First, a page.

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Newspaper Page Text
of today is much nicer than the "old
woman" of yesterday. The woman of
today goes to the bottom of things;
she looks forward and outward "far
as human eye pan see."
If she amounts to anything at all
she takes her business of a wife and
mother to be about the most stupen
dous job that can be given, to a hu
man being, and she devotes herself to
, The women of Dick's mother's age
are femininity in a pulpy. state of
transition, and they are neither the
meek old women of our great-grandmother's
times nor the fearless young
"female of the species" of today.
Goodness, how I talk to you, little
book! I sat down here to write of
what a good' time Dick and I had at
the dinner downtown last night and
here I am writing or the. "female of
But this "female" had a fine time
. last night. Dick threw off all his re
sponsibilities just like the boy he is,
and how good the dinner tasted.
For once I was glad to have a nice,
juicy beefsteak. Even the crusty
French bread was a sweet morsel
and, best of all, Dick remembered
that I am very fond of baked potatoes
and he ordered them instead of the
au gratin ones of which he is so fond.
I let him do it, for I was sure that
the baked potatoes were the most
wholesome and, besides, I am not al
ways going to be the one who is not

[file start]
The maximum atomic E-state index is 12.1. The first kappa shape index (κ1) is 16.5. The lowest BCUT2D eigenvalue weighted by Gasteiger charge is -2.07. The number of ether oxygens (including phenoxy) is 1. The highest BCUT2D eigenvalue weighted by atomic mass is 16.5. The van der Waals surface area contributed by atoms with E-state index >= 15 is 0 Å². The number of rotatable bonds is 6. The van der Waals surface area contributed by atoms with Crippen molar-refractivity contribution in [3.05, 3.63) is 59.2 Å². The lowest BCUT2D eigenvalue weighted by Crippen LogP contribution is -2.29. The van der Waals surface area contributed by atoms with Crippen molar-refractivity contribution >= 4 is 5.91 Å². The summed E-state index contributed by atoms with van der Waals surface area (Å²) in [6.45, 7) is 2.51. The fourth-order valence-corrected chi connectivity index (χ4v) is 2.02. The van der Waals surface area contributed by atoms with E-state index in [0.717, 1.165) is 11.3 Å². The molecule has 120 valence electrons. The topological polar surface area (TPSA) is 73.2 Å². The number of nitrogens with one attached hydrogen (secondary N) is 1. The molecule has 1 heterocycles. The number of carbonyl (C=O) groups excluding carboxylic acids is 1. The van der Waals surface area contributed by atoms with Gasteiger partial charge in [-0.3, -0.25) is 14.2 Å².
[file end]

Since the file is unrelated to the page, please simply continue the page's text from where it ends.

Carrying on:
consulted even in little things.
At first I had felt that I did not care
for anything to eat, but by the time
I had buttered my second potato and
-Dick had given me the second help
ing of beefsteak the whole world had
The restaurant, that before I had
depided was twdry in its red and gold,
was warrrT and bright. The music,
which hurt my head when I came in,
was charming. My husband, who I
had begun to think was not as good
to .look at as I thought he was be
fore marriage, I found was the hand
somest man in the room.
Then I knew that all this Week,'
while I had been believing that I was
laboring under great soreness of
spirit, I was only hungry.
It was my stomach, not my soul,
that was making itself and me un
comfortable. I wonder if we are always able to
distinguish between disarrangements
of the liver and aching of the heart.
(To Be Continued Tomorrow.)
By Berton Braley.
I serve the Lords of Laughter,
I serve the gods of mirth,
I make the world a dafter
And yet a gladder earth;
When woes grow thick and thicker
And life seems inky black,
By magic of a snicker
I drive the sorrows back.
I serve the Lords of Laughter
And, oh, I love to wake
The roar that shakes the rafter
And makes the midriff quake;
I care not for the flouting
Of bards who sneer' at me
If I can hear the shouting
Of great and gorgeous glee!
Oh, may the songs I sing you
Lift every heavy cloud,
And may I always bring you
Clean laughter, long and loud!
So when I pass hereafter
This truth the world may tell,
"He served the Lords of Laughter
And always served them well!"
GOOD REASON FOR SELLING
A well-known lawyer had a horse
that always stopped and refused to
cross the bridge leading out of the
city. No whipping, no urging would
induce him to cross without stopping,
so he advertised him:
"To be sold for no other reason
than that the owner wants to go out
of town" N. Y. World.
Holland women are demanding the
right to vote.